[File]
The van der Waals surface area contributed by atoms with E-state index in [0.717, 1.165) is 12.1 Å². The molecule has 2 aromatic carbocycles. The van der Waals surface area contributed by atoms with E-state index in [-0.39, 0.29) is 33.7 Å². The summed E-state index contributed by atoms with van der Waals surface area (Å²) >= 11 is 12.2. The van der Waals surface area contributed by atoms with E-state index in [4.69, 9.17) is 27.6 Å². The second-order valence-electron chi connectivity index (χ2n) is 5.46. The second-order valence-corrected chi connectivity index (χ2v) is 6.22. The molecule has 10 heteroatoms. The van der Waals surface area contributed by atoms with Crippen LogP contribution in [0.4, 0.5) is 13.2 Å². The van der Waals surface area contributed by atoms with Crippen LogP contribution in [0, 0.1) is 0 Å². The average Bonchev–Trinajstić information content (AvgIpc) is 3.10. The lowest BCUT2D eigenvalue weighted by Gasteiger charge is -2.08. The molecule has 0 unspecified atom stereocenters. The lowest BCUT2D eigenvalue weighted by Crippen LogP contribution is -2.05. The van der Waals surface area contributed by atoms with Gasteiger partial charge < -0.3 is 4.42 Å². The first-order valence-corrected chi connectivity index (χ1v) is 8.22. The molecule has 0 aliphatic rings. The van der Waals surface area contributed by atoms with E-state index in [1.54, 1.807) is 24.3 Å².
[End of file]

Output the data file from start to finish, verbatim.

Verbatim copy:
The van der Waals surface area contributed by atoms with E-state index in [0.717, 1.165) is 12.1 Å². The molecule has 2 aromatic carbocycles. The van der Waals surface area contributed by atoms with E-state index in [-0.39, 0.29) is 33.7 Å². The summed E-state index contributed by atoms with van der Waals surface area (Å²) >= 11 is 12.2. The van der Waals surface area contributed by atoms with E-state index in [4.69, 9.17) is 27.6 Å². The second-order valence-electron chi connectivity index (χ2n) is 5.46. The second-order valence-corrected chi connectivity index (χ2v) is 6.22. The molecule has 10 heteroatoms. The van der Waals surface area contributed by atoms with Crippen LogP contribution in [0.4, 0.5) is 13.2 Å². The van der Waals surface area contributed by atoms with Crippen LogP contribution in [0, 0.1) is 0 Å². The average Bonchev–Trinajstić information content (AvgIpc) is 3.10. The lowest BCUT2D eigenvalue weighted by Gasteiger charge is -2.08. The molecule has 0 unspecified atom stereocenters. The lowest BCUT2D eigenvalue weighted by Crippen LogP contribution is -2.05. The van der Waals surface area contributed by atoms with Gasteiger partial charge < -0.3 is 4.42 Å². The first-order valence-corrected chi connectivity index (χ1v) is 8.22. The molecule has 0 aliphatic rings. The van der Waals surface area contributed by atoms with E-state index in [1.54, 1.807) is 24.3 Å².